On 24 April 2024, the Slovak government approved a modified draft law that will soon transform the current Slovak public broadcaster RTVS into Slovak Television and Public Radio (STVR). Parliament can be expected to decide on the legislation by summer. Apart from changes to bring the law in line with European legislation, not much has changed. The proposal continues to politicise the public service media considerably and bring it under the political control of the ruling coalition. Just as the nature of the proposal has not changed, neither has the rhetoric that has sought to manipulatively explain the step.

The coalition partners continued to manipulatively accuse the public media of bias and partiality. According to Ľuboš Blaha, RTVS is allegedly engaged in a political duel with the government and continues its so-called unprofessional activism. In his post, Blaha went on to refer to the "constitutional right to objective information" –paradoxical rhetoric, to say the least, in the case of a MP who has long been one of the main actors in the Slovak disinformation ecosystem.

MP Blaha continued his attacks on RTVS in other posts as well. In one of them, he branded the public broadcaster a tool of propaganda and labelled journalists as "liberal fascists". With this rhetoric, Blaha continues to manipulatively portray RTVS as a biased media outlet that is supposed to serve the values and interests of the so-called hostile West. He also falsely compared the situation and the government's actions to the blocking of some disinformation websites after Russia's invasion of Ukraine. This manipulatively legitimises them and puts them on an equal footing with the traditional media, which, unlike the alternative ones, willingly comply with the standards of journalistic ethics.

Eduard Chmelár, who accused RTVS of "destroying public broadcasting" and spreading propaganda, took a similar approach to the issue. In his post, he also rejected criticism that accuses the government of limiting freedom of speech and media – according to Chmelár, the bill is just an attempt to provide a space for other opinions. It adds to a long-standing rhetoric that equates the meaning of facts and opinions in a manipulative way.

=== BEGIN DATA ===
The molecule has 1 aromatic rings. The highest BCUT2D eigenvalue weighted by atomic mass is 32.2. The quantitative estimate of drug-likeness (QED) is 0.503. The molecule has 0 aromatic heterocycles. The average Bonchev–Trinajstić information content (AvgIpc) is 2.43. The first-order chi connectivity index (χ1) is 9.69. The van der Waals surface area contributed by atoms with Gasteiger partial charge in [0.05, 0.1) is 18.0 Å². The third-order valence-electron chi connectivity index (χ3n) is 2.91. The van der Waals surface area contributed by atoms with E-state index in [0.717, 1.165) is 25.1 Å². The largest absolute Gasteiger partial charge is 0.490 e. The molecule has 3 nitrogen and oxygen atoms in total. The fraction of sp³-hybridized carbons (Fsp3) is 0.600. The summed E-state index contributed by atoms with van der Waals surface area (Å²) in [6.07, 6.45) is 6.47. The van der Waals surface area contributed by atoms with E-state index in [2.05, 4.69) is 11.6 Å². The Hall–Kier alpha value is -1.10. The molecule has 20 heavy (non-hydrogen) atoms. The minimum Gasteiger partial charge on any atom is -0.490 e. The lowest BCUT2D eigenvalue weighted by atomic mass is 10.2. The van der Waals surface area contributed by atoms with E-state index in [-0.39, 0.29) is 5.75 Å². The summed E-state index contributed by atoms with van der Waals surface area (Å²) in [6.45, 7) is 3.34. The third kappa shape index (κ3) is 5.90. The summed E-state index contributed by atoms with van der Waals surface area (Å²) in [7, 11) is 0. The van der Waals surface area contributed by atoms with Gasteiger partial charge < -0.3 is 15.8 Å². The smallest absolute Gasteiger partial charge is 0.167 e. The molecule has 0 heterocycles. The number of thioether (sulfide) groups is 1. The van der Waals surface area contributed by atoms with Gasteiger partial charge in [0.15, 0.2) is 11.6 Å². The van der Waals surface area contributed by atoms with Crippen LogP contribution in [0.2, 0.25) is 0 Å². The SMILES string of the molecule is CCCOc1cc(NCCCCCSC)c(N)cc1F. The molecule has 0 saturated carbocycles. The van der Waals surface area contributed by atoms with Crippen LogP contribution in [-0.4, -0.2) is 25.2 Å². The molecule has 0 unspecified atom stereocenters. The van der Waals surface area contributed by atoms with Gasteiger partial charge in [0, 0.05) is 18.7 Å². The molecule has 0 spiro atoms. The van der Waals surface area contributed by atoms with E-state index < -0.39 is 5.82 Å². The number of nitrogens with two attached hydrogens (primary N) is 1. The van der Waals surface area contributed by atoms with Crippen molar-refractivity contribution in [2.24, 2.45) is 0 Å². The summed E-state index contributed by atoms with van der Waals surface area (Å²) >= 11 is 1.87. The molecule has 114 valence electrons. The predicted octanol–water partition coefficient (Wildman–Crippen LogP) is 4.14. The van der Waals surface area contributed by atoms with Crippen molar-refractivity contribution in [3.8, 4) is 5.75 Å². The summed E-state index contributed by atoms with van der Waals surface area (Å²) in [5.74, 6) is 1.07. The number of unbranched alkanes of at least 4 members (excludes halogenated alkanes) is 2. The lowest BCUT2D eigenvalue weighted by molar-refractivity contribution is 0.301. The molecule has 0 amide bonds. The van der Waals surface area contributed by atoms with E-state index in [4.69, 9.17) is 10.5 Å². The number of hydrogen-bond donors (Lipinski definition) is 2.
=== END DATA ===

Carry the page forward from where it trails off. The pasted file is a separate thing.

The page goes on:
After the government approved the draft law, Blaha did not shy away from paranoid claims of totalitarianism and restrictions on freedom of expression in his next post - he used the manipulative technique of two wrongs (don't) make a right, comparing his blocking on Facebook to the government's actions in trying to take control of RTVS. Not only is he comparing the incomparable, but he is also trying to legitimise the government's actions by creating fear of a fictitious totalitarianism.

At the same time, some politicians operating in the Slovak disinformation ecosystem are trying to downplay the criticism of the part of the society that fears the changes to the public broadcaster. Eduard Chmelár mentioned his fatigue with the "melodrama about the end of democracy" and described the government's actions as an effort to return objectivity and pluralism to the public media. At the same time, he revisited accusations that RTVS and its journalists "stifled freedom of expression, censored inconvenient people and spread one-sided propaganda". He is probably referring to situations where RTVS has refused to give space to actors who have long disseminated non-factual or manipulative information.

György Gyimesi, a member of the Alliance party, also described the concerns about RTVS as "phantom", further manipulatively and without evidence linking the public broadcaster to liberalism or directly to progressivism and the political party Progressive Slovakia. Similar rhetoric is aimed at deepening the polarising moment in Slovak society, which pits two antagonistic camps against each other – a part of society (including the media), thanks to its positive attitude towards democracy, is portrayed as an enemy of so-called sovereign Slovak interests by manipulatively simplifying the situation.

Some alternative media, which are now legitimised by the ruling coalition through their designation as free or civic media, have also commented on the situation regarding RTVS. The media outlet eReport, which has long been involved in publishing problematic content and offering media space to the current ruling parties, uncritically shared the aforementioned Telegram post by Ľuboš Blaha, in which he portrayed RTVS as a propaganda tool and referred to the public broadcaster's director as a homeless man.

InfoVojna, a website that, among other things, continuously communicates pro-Russian and conspiratorial narratives, has taken a similarly uncritical approach to reporting. Without any kind of confrontation, it shared the words of Prime Minister Robert Fico, who during a press conference accused RTVS of violating human rights and of promoting a culture of perversion and vulgarity. To some extent, this reveals the setup of the relationship between the alternative media and the ruling coalition – the reward for uncritically adopting and sharing the dubious rhetoric of the ruling coalition is for these media outlets to have access to information and interviews with politicians who have pragmatically abandoned contact with the mainstream media.

False calls for peace